Seeing Sparks: First-of-its-Kind Lightning Mapper Tracks Storms from Space
November 19th might have seemed like an ordinary day to most. But ordinary this day was not. At precisely 6:42 p.m. EST, the GOES-16 satellite was successfully launched from Cape Canaveral, Florida, carrying about a dozen sophisticated instruments that will revolutionize the way we observe and predict weather on Earth.
On January 15th, 2017, GOES-16 relayed its first image back to Earth and over the next 15 years, the GOES-16 satellite will send images back to earth every 30 seconds from its cozy position of some 22,000 miles above the Earth’s surface. Such rapid-fire resolution combined with cutting edge instruments onboard will enable the GOES-16 satellite to produce more than 50 times the information provided by the previous GOES system. With spring just weeks away, one of the new instruments onboard the GOES-16 will give NWS meteorologists their most powerful tool yet for monitoring and forecasting severe weather.
Improved Lightning Detection
Tucked away on the bottom left corner of GOES-16 is a seemingly innocuous device, no taller than your average person. Called the Geostationary Lightning Mapper (GLM), it is the first operational lightning imager ever placed into geostationary orbit and promises to be a game changer for severe weather forecasting. The GLM will enable scientists to have continuous 24-hour coverage of total lightning activity throughout the GOES field of view, refreshing as frequently as every 2 milliseconds. Lightning is one of the top three causes of weather related death and injury in the United States each year. This dramatic lightning detection upgrade will allow real time lightning detection, even in the most remote areas. Undoubtedly, this will improve public safety both in the air and on the ground, but there’s something else about GOES-16 that has meteorologists excited. As NOAA scientist Dr. Scott Rudlosky explains, “Improved tornado warning lead-times are expected to be the biggest severe weather forecasting improvement from the GOES-16 GLM.”
Increased Tornado Warning Lead Times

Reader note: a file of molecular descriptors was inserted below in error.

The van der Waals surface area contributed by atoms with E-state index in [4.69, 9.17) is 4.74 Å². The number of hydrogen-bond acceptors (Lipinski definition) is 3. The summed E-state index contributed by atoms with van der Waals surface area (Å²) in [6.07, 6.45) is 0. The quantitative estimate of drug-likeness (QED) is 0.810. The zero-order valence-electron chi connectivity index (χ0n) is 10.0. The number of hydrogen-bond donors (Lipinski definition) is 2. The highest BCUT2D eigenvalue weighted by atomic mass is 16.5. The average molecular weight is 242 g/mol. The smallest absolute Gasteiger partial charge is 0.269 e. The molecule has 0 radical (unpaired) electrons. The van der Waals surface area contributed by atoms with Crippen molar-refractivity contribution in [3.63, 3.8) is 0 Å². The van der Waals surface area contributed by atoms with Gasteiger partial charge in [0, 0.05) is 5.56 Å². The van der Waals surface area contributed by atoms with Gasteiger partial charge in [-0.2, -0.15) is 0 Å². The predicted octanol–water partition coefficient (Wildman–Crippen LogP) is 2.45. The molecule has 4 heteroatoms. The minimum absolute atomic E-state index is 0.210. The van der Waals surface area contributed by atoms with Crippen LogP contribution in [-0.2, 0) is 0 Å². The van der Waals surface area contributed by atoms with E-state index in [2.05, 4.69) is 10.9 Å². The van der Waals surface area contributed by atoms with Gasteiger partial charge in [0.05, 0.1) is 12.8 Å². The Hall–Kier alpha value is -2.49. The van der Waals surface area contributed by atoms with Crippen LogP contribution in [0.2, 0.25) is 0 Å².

One of the key indicators of a strengthening severe thunderstorm on the cusp of producing a tornado is a significant increase in lightning activity several minutes before a tornado touches down. “Lightning trends often indicate storm intensity, so forecasters monitor lightning information to help identify strengthening or weakening storms,” says Dr. Rudlosky. “The GLM monitors lightning flash rates which often increase rapidly about 20 minutes prior to severe weather at the surface. This information can alert forecasters to storms that are undergoing rapid transitions and may produce severe weather.” By combining the new GLM observations with existing observation systems like Doppler radar, forecasters may now be able to issue a tornado warning for an area based on the increased lightning activity detected in a storm cell, potentially giving those in the storm’s path crucial extra time to prepare and take shelter.
Until now, lightning detection coverage gaps have resulted in such information not always being available to NWS meteorologists in real time. And when it comes to tornadoes, time can mean the difference between life and death.
And It’s Not Just Improved Tornado Warnings
The benefits of the GOES 16 satellite and its GLM device extend beyond better tornado forecasts. “Satellite precipitation estimates benefit from lightning data, as do estimates of tropical cyclone intensity change,” says Dr. Rudlosky. Beginning this year, NWS forecasters will be able to:
- Issue improved local thunderstorm forecasts and warnings of impending lightning strike hazards.
- Issue more timely warnings for severe weather hazards such as hail, flooding and strong winds
- Provide better support for aviation safety and efficiency
- Issue more accurate quantitative precipitation estimates for hydrology, water resources, agriculture, weather forecasting, and climatology
- Issue better tropical cyclone forecasts.
- Provide new observations for atmospheric chemistry and improve air quality forecasts.
Although the GOES 16 is still officially undergoing post-launch testing for the first year, the satellite is already hard at work, generating images and perspectives on our weather that we’ve never seen before. You can observe the action in real time too! Follow GOES R on twitter for daily images and updates. And for information on all of the cool things GOES R will be capable of, from space weather forecasts to improved climate change monitoring, be sure to visit the NOAA GOES R information page.